THE BLOG
06/24/2013 10:35 am ET | Updated Aug 24, 2013

Recruiting Talented STEM Teachers Is a Must for our Kids and Country

To build a STEM pipeline for our country of youth with skills to make it in the workforce, we really to focus our attention to quality teacher recruitment. Think about the competition. Most computer science majors and engineers have a line of corporate suitors at career fairs willing and able to recruit them out of school for good pay. Wining and dining great candidates in these fields has made a comeback. Do these candidates know that teaching the NextGen is also a great option to bolster their careers and strengthen our nation?

Last week I had the terrific opportunity to moderate a panel on the challenges -- and opportunities -- we as a nation face in making our Science, Technology, Engineering, and Mathematics (STEM) teacher workforce the best it can possibly be. This means recruiting those individuals who are deeply passionate about, and competent in, STEM subjects to the classroom, and presenting teaching to them as a career option every bit as legitimate as becoming a doctor, engineer, or accountant.

For many readers I'm sure this raises the question, "Why should I care about STEM teachers?" While you might not work directly in education, or perhaps your children are well past school-aged, the reality is that the quality of our country's STEM education affects us all.

Our kids aren't globally competitive in math and science, and the inequity is even worse within our own borders. Out of 31 developed countries, the United States ranks 25th in math education and 17th in science education. This gap disproportionately and unjustly affects students from minority and low-income backgrounds. Twenty-nine percent of schools with the highest minority enrollment offer calculus, versus fifty-five percent with the lowest minority enrollment. Inequalities like this create a system where entire pockets of the country don't have access to the STEM skills that will make them successful in work and life, threatening not only their personal well-being but our country's domestic health, economic success, and position as a global innovator.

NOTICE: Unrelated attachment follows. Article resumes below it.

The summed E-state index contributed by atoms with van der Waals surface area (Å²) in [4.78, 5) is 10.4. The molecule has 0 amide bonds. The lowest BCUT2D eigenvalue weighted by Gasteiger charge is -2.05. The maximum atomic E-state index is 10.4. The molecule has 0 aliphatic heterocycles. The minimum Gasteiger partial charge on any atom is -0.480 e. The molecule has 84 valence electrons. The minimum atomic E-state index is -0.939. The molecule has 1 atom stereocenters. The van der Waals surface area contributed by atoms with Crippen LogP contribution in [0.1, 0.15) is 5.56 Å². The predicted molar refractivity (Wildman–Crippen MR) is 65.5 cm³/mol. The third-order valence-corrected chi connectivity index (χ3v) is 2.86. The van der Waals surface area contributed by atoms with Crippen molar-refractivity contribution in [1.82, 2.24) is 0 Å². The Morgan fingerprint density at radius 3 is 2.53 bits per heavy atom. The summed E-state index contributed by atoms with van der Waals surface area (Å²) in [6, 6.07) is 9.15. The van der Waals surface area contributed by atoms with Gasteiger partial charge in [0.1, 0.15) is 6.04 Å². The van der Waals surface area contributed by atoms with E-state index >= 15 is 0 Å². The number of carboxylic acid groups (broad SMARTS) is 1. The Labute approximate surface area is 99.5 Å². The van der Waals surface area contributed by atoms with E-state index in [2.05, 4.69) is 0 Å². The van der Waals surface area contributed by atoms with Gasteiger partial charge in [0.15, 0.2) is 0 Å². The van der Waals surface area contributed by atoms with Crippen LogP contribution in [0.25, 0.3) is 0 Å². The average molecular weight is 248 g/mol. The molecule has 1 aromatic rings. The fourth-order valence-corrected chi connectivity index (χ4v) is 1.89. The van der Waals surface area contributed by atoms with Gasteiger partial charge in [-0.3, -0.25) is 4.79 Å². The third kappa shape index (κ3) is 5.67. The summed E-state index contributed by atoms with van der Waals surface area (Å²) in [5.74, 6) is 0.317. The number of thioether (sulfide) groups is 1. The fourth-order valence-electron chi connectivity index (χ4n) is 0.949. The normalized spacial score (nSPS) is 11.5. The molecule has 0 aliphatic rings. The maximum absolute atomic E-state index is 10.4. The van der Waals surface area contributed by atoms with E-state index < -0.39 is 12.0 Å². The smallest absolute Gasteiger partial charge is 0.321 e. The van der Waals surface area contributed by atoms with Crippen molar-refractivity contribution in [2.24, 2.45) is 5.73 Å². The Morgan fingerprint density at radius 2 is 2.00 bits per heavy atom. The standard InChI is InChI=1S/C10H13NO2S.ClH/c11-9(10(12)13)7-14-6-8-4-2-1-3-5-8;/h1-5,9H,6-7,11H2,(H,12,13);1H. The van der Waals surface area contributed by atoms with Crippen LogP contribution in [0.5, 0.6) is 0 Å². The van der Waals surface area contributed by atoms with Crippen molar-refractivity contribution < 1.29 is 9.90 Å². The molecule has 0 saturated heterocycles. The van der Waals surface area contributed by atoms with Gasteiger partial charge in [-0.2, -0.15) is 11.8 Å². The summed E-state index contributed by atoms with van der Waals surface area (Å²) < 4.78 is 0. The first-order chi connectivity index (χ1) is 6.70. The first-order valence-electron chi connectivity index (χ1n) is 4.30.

Representatives from the Department of Education, 100kin10, New Leaders, Amgen Foundation, and Teach For America - the latter two serving as event hosts - surfaced two key misconceptions that have proven big obstacles in encouraging STEM-minded individuals to enter education.

The first misconception is that being a STEM teacher and a STEM innovator are mutually exclusive. While teachers may not be in a laboratory every day, they are absolutely spearheading the innovations that will move our country forward. Not only are they training the next generation to navigate ambiguity, think analytically, and act strategically -- thus enabling future leaders to break new ground for the collective good -- but they're also pioneering cutting-edge education methods themselves. Teach For America alumnus Miriam Altman is hoping to eradicate absenteeism with her mobile platform Kinvolved. Another program alumnus, Irene Hseih, is helping create a healthy living curriculum that had kids as young as six planting community gardens, mapping nutrition access in their city, and writing letters to their Congressmen. These folks are taking the societal challenges they've encountered while teaching and tackling them head on - for STEM enthusiasts who want to change the world through innovation, there couldn't be a better place to start than the classroom.